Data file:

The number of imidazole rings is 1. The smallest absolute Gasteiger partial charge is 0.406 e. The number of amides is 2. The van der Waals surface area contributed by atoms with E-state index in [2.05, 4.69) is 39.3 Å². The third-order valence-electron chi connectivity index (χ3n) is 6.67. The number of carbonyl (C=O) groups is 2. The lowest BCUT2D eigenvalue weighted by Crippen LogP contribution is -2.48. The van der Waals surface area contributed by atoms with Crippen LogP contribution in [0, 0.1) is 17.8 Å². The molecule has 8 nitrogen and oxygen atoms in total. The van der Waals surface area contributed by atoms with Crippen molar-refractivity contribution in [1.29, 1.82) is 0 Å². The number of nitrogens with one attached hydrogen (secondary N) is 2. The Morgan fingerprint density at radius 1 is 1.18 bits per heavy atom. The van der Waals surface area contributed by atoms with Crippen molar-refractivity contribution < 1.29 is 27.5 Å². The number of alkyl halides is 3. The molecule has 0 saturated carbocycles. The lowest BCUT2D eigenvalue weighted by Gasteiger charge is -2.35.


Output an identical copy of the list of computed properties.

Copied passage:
The number of imidazole rings is 1. The smallest absolute Gasteiger partial charge is 0.406 e. The number of amides is 2. The van der Waals surface area contributed by atoms with E-state index in [2.05, 4.69) is 39.3 Å². The third-order valence-electron chi connectivity index (χ3n) is 6.67. The number of carbonyl (C=O) groups is 2. The lowest BCUT2D eigenvalue weighted by Crippen LogP contribution is -2.48. The van der Waals surface area contributed by atoms with Crippen LogP contribution in [0, 0.1) is 17.8 Å². The molecule has 8 nitrogen and oxygen atoms in total. The van der Waals surface area contributed by atoms with Crippen molar-refractivity contribution in [1.29, 1.82) is 0 Å². The number of nitrogens with one attached hydrogen (secondary N) is 2. The Morgan fingerprint density at radius 1 is 1.18 bits per heavy atom. The van der Waals surface area contributed by atoms with Crippen molar-refractivity contribution < 1.29 is 27.5 Å². The number of alkyl halides is 3. The molecule has 0 saturated carbocycles. The lowest BCUT2D eigenvalue weighted by Gasteiger charge is -2.35.